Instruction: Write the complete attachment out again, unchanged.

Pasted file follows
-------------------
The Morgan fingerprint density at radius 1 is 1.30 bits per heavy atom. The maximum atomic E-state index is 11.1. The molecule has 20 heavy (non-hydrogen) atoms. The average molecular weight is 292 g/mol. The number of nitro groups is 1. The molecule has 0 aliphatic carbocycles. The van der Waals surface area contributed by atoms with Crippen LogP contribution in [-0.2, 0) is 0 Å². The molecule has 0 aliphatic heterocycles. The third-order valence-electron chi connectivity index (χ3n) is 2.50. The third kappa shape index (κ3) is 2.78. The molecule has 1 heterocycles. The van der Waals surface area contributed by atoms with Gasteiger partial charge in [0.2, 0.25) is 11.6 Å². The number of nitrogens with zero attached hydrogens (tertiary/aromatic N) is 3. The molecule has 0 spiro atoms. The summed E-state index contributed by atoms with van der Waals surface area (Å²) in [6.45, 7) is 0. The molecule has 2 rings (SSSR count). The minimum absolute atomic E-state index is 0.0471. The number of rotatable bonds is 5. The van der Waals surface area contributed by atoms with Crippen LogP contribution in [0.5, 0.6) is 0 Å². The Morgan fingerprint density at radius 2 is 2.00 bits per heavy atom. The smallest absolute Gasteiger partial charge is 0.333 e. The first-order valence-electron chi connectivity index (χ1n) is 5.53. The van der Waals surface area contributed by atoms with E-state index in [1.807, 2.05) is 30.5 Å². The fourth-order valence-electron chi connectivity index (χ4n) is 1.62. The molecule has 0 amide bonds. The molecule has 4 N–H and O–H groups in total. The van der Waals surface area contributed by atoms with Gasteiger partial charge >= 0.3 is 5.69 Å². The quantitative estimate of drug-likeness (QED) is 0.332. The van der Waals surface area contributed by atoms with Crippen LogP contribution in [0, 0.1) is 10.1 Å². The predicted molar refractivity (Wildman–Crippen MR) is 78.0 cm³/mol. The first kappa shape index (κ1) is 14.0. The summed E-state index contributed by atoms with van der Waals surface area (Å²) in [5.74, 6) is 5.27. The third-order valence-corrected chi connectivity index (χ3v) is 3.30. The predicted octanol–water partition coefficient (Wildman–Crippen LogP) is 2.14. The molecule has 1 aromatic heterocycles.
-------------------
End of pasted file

The Morgan fingerprint density at radius 1 is 1.30 bits per heavy atom. The maximum atomic E-state index is 11.1. The molecule has 20 heavy (non-hydrogen) atoms. The average molecular weight is 292 g/mol. The number of nitro groups is 1. The molecule has 0 aliphatic carbocycles. The van der Waals surface area contributed by atoms with Crippen LogP contribution in [-0.2, 0) is 0 Å². The molecule has 0 aliphatic heterocycles. The third-order valence-electron chi connectivity index (χ3n) is 2.50. The third kappa shape index (κ3) is 2.78. The molecule has 1 heterocycles. The van der Waals surface area contributed by atoms with Gasteiger partial charge in [0.2, 0.25) is 11.6 Å². The number of nitrogens with zero attached hydrogens (tertiary/aromatic N) is 3. The molecule has 0 spiro atoms. The summed E-state index contributed by atoms with van der Waals surface area (Å²) in [6.45, 7) is 0. The molecule has 2 rings (SSSR count). The minimum absolute atomic E-state index is 0.0471. The number of rotatable bonds is 5. The van der Waals surface area contributed by atoms with Crippen LogP contribution in [0.5, 0.6) is 0 Å². The Morgan fingerprint density at radius 2 is 2.00 bits per heavy atom. The smallest absolute Gasteiger partial charge is 0.333 e. The first-order valence-electron chi connectivity index (χ1n) is 5.53. The van der Waals surface area contributed by atoms with E-state index in [1.807, 2.05) is 30.5 Å². The fourth-order valence-electron chi connectivity index (χ4n) is 1.62. The molecule has 0 amide bonds. The molecule has 4 N–H and O–H groups in total. The van der Waals surface area contributed by atoms with Gasteiger partial charge >= 0.3 is 5.69 Å². The quantitative estimate of drug-likeness (QED) is 0.332. The van der Waals surface area contributed by atoms with Crippen LogP contribution in [0, 0.1) is 10.1 Å². The predicted molar refractivity (Wildman–Crippen MR) is 78.0 cm³/mol. The first kappa shape index (κ1) is 14.0. The summed E-state index contributed by atoms with van der Waals surface area (Å²) in [5.74, 6) is 5.27. The third-order valence-corrected chi connectivity index (χ3v) is 3.30. The predicted octanol–water partition coefficient (Wildman–Crippen LogP) is 2.14. The molecule has 1 aromatic heterocycles.